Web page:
# Incorporating distance matrices into Gaussian Process in brms

Hello all!

I plan to run multilevel regressions on a global dataset, with random intercepts and slopes grouped by country for my main predictor `x`, and a Gaussian Process (also grouped by country) to account for both geographic and cultural distance between countries. In brms, this model would look like this:

``````model <- brm(y ~ 1 + x + gp(geoDist, culturalDist, gr = TRUE, iso = FALSE) + (1 + x | country),
data = d, family = gaussian)
``````

It seems that when brms takes the argument `gp(x)`, `x` is required to be a vector column in the dataset. However, instead of having columns in my data called `geoDist` and `culturalDist`, I have two NxN distance matrices, much like the spatial autocorrelation example in Richard McElreathās section on Gaussian Processes in Statistical Rethinking.

I donāt really understand raw Stan, so I was wondering if there would be a way to incorporate these distance matrices into the Gaussian Process using brms without having to modify the Stan code itself. Do I need to somehow reduce my distance matrices to single vectors that brms can understand? Or is there another trick Iām missing?

• Operating System: Windows 10
• brms Version: 2.13.5
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Scott, are you saying that doing it like this,

and in particular, from the paragraph starting with,

Before we practice fitting a Gaussian process with ā¦

doesnāt work?

This approach certainly works for spatial autocorrelation, since we can use the nice coordinate system provided by longitude and latitude values. But for other measures of distance (such as āculturalā distance, etc.), there isnāt an obvious analogous coordinate system that I can see being used in the same way. Instead, I have an NxN distance matrix that has been calculated a priori. Can these distances be translated from the distance matrix into brms?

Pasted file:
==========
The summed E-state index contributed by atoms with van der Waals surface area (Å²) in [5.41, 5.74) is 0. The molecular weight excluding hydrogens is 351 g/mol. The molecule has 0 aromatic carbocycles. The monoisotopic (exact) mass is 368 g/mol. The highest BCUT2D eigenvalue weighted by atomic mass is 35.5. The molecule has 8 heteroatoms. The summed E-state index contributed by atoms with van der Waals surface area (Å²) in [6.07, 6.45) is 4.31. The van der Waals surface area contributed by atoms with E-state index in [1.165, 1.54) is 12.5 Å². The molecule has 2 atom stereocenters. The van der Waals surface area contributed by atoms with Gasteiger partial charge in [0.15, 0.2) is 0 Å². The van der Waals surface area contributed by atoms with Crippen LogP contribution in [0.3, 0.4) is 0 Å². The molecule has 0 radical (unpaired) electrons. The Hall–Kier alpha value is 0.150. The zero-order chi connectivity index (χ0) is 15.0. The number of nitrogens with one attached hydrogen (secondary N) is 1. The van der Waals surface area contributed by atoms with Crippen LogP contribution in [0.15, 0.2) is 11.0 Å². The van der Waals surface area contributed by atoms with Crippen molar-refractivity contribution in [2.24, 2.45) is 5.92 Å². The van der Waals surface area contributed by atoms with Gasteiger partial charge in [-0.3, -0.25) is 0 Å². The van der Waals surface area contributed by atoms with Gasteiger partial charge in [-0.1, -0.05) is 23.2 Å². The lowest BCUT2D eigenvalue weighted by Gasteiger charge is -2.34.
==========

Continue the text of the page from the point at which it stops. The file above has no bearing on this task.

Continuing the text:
hmm, so the ādistanceā is more of a conceptual latent natureā¦ I would guess that you would be able to handle it in the same way, but Iāve never done it myselfā¦ Perhaps @Solomon could pitch in here before we ask Paul.

This thread might be of interest. @anon75146577 and I never really finished that conversation. I have a nagging feeling that one can indeed get a positive semidefinite matrix under very mild regularity conditions.

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The `fcor()` function might be appropriate. See here for an example.

You mean `fcor()`?

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Gah! Yes. Iāve edited my original comment to reflect that

Thanks Solomon. I will have a play around with `fcor()`. But doesnāt this function take a covariance matrix, not a distance matrix? What if I wanted to feed in raw distances?

In the past, Iāve just converted the distance matrix to a covariance matrix manually beforehand. But I have to make some assumptions about covariance parameters before doing this. I like Gaussian Processes because they estimate those covariance parameters directly.

Thereās a pretty long history on this starting with Besag in 74. The best version is essentially Lindgren, Rue and LindstrĆ¶m in 2011. But there is a lot in between. As a rule arbitrary weightings either donāt work (Besag suggested the SAR construction to get around this) or they donāt end up representing the type of spatial decay people want. Just use a thin plate spline or a GP if distance is important.

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I had asked a similar question here: Custom distance metric with gaussian process

Apparently it should work, but you have to write the model in Stan.

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Thanks Matias, I thought that this was the case, but just wanted to check. Iām not well-versed in raw Stan, so Iāve resorted to feeding pre-computed covariance matrices to brms via the `gr()` argument.

And thanks everyone in this thread for a really useful discussion!